Athlete with Asthma
I find it frustrating. As I head out for my long run this morning, I knew it was going to need to be an easy pace. Some days are better than others, and today was one of those “others”. My allergies this fall have been much worse than usual and it’s been almost 2 months of strained breathing. I’m ready for snow. not really, but I just want to have a full breath and be able to run up a hill without gasping. OK, I’m grouchy.
I’ve had allergy induced asthma most of my life. (which is better than chronic asthma, so it really could be worse) As a child it was terrifying to not be able to breathe. The tears and the anxiety would make the breathing worse and then the fear greater. Asthma is really awful for a child. Thankfully as an adult I can manage my breathing and my anxiety. Well, truth – I still struggle with guided meditations that ask you to relax and focus on your breath.
In my early 30’s I developed exercise induced asthma – which I consider to be the biggest insult in the breathing department. I know it could be worse, but come on! Seriously?! Exercise induced lung problems? 1. Exercise is good for my lungs and 2. I need them to exercise. What a terrible invention. Wouldn’t it make more sense if someone who didn’t exercise had this one?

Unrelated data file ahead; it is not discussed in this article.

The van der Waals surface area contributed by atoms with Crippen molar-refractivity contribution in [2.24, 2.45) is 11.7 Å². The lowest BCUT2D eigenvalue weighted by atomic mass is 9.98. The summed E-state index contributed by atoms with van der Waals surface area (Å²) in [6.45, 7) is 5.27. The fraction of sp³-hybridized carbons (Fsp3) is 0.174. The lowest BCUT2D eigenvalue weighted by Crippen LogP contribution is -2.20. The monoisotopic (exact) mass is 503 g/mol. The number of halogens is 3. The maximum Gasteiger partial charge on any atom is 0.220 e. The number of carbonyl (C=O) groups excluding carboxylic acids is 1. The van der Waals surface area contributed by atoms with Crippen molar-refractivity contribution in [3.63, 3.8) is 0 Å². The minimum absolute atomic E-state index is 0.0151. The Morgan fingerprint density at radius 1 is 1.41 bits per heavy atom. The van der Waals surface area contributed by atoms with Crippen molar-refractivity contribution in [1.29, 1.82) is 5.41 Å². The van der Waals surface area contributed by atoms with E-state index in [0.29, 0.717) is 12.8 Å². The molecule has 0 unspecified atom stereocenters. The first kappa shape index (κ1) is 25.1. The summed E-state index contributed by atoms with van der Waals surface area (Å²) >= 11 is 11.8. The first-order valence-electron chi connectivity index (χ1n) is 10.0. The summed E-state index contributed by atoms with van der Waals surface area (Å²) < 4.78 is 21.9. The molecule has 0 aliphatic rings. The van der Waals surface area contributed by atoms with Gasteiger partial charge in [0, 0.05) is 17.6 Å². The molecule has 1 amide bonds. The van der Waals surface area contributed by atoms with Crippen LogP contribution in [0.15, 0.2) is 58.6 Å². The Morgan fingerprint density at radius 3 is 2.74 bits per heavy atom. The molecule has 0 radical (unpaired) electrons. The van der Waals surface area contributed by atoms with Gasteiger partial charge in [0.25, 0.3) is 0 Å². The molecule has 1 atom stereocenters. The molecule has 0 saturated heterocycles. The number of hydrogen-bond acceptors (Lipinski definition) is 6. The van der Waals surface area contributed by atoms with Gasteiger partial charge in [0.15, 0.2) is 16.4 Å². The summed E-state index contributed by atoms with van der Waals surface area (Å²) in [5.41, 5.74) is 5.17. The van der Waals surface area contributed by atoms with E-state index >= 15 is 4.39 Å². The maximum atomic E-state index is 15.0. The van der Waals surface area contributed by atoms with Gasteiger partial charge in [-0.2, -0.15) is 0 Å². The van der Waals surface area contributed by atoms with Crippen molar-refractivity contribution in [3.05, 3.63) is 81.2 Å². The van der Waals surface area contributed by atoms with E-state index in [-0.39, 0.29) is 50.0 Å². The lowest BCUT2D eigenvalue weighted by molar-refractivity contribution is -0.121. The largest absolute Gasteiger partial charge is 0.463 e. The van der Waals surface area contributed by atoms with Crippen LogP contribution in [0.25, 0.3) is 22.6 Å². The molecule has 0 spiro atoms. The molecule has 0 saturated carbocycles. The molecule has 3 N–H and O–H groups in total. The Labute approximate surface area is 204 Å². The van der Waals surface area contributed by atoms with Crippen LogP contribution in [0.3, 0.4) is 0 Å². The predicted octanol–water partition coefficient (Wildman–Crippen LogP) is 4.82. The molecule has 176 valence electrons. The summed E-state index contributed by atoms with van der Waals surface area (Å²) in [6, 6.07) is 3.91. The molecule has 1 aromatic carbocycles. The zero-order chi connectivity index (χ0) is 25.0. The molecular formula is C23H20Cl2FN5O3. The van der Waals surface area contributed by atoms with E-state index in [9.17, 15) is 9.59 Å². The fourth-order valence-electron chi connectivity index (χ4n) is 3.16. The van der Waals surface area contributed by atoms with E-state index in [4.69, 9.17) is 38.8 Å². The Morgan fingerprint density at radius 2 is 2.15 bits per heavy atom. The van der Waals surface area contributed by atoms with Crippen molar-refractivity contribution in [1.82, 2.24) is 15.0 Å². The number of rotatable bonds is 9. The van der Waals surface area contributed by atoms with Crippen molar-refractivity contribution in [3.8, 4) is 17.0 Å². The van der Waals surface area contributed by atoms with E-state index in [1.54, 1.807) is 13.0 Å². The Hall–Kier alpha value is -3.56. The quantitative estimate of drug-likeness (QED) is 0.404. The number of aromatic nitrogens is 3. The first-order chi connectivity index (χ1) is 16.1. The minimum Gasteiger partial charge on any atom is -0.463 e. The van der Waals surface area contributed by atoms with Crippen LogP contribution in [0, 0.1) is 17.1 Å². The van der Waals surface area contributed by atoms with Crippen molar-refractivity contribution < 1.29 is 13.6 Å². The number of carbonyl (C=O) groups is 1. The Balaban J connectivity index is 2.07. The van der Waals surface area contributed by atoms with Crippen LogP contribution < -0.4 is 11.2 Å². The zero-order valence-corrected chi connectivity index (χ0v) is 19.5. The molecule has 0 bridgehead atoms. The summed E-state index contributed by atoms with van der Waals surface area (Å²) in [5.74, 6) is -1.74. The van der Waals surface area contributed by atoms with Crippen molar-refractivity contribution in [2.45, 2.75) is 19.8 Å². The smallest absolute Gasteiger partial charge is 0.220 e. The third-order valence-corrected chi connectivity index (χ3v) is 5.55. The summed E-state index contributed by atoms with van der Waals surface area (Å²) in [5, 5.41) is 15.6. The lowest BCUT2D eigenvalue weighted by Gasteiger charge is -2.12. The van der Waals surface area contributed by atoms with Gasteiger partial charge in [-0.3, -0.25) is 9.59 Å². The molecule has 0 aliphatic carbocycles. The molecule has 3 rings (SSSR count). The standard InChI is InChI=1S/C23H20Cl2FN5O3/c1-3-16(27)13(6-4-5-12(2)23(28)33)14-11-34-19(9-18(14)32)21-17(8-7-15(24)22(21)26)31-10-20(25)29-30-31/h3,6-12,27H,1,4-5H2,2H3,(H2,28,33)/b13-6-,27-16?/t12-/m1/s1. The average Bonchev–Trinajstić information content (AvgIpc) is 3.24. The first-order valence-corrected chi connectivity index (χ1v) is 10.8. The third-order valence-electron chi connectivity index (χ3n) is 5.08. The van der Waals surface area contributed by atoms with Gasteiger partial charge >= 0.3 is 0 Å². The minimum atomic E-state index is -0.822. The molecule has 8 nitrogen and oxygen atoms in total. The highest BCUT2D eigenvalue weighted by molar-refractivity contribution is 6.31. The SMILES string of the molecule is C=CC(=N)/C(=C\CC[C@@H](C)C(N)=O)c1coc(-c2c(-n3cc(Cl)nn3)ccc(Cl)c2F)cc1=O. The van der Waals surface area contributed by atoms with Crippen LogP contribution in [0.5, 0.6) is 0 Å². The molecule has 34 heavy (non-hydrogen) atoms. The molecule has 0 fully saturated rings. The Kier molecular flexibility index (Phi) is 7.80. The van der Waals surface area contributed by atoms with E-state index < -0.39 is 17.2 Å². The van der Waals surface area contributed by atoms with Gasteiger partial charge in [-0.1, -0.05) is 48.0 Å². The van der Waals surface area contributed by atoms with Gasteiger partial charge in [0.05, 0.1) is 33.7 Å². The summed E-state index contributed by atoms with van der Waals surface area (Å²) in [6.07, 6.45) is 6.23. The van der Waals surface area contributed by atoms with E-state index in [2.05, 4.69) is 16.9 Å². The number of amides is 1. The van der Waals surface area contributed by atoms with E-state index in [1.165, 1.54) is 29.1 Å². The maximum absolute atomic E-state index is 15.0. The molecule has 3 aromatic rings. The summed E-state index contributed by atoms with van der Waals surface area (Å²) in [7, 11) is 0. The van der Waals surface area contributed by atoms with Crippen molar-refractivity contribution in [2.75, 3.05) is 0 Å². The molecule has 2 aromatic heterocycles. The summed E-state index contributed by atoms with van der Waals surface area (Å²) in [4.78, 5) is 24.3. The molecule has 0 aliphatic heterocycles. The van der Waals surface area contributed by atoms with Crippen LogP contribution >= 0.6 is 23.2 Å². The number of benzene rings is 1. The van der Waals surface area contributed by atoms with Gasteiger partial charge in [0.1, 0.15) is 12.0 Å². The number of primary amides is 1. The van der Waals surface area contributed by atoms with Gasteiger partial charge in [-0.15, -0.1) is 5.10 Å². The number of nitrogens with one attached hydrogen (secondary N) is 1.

So what does this really mean for me? (just me – everyone with asthma is different)
- It means I work very closely with my doctor to make sure I have an asthma management plan that supports my life and my goals. Some seasons it’s allergy meds and inhaled steroids. Sometimes I am fine with just a couple of puffs of albuterol before a run.
- It means that sometimes, I have to cut my runs short or run flat roads because even with management my breathing is too constricted to provide the oxygen my muscles need. It’s hard give in, but I have gotten better at it.
- It means that I need to remember to use my inhaler before races, even if my breathing feels OK. This is especially true for triathlons with open water swims. When I forget – my legs turn to lead and the only way to finish is usually flipping on to my back and backstroking in.
- It means that I need to warm up and cool down really well. An abrupt demand for oxygen is painful and futile for these lungs. And an abrupt stop, without cool down also creates painful constriction.
- It means that sometimes it’s too cold in the winter to run outside. It’s just too hard to warm up and get past the constriction.
I’ve kept exercising throughout my life with asthma. Despite the frustration, it really has strengthened my lungs. I’m sure my lungs wouldn’t be as strong as they are if I had opted to avoid the discomfort and the hassle. I imagine my lung capacity is probably stronger than a good deal of the population because I opted to keep at it. Just not as strong as an athlete who trains the same as I do who doesn’t have asthma. And other athletes have other challenges. And others have challenges that prevent them from training all together. I keep all of this in context.
I know I’m not alone. I had the pleasure of sharing a bike rack and an inhaler with a fellow triathlete this past September. Right before we both got into the water to warm-up long enough to get our lungs ready. We both had to swim the full course as our warm-up that day.